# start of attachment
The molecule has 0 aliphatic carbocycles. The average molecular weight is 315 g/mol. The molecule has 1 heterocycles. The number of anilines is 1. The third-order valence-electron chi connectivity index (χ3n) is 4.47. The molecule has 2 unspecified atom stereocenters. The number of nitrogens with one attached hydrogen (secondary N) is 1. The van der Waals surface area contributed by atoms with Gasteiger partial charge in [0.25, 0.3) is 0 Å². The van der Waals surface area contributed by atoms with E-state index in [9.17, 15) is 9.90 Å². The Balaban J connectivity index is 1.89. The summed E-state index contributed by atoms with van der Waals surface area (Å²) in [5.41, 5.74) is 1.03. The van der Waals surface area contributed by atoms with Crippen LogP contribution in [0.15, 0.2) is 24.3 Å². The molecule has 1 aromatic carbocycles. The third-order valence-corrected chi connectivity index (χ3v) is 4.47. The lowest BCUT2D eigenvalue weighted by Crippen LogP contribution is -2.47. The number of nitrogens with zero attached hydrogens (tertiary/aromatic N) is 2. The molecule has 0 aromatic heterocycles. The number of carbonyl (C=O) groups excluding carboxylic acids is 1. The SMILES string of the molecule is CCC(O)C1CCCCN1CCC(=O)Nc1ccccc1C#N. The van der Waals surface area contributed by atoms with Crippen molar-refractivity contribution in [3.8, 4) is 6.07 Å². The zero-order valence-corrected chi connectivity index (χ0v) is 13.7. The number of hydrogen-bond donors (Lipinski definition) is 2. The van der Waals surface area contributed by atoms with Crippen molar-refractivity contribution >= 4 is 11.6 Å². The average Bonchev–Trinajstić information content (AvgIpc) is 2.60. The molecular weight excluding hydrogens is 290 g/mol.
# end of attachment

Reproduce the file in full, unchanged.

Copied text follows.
The molecule has 0 aliphatic carbocycles. The average molecular weight is 315 g/mol. The molecule has 1 heterocycles. The number of anilines is 1. The third-order valence-electron chi connectivity index (χ3n) is 4.47. The molecule has 2 unspecified atom stereocenters. The number of nitrogens with one attached hydrogen (secondary N) is 1. The van der Waals surface area contributed by atoms with Gasteiger partial charge in [0.25, 0.3) is 0 Å². The van der Waals surface area contributed by atoms with E-state index in [9.17, 15) is 9.90 Å². The Balaban J connectivity index is 1.89. The summed E-state index contributed by atoms with van der Waals surface area (Å²) in [5.41, 5.74) is 1.03. The van der Waals surface area contributed by atoms with Crippen LogP contribution in [0.15, 0.2) is 24.3 Å². The molecule has 1 aromatic carbocycles. The third-order valence-corrected chi connectivity index (χ3v) is 4.47. The lowest BCUT2D eigenvalue weighted by Crippen LogP contribution is -2.47. The number of nitrogens with zero attached hydrogens (tertiary/aromatic N) is 2. The molecule has 0 aromatic heterocycles. The number of carbonyl (C=O) groups excluding carboxylic acids is 1. The SMILES string of the molecule is CCC(O)C1CCCCN1CCC(=O)Nc1ccccc1C#N. The van der Waals surface area contributed by atoms with Crippen molar-refractivity contribution in [3.8, 4) is 6.07 Å². The zero-order valence-corrected chi connectivity index (χ0v) is 13.7. The number of hydrogen-bond donors (Lipinski definition) is 2. The van der Waals surface area contributed by atoms with Crippen molar-refractivity contribution >= 4 is 11.6 Å². The average Bonchev–Trinajstić information content (AvgIpc) is 2.60. The molecular weight excluding hydrogens is 290 g/mol.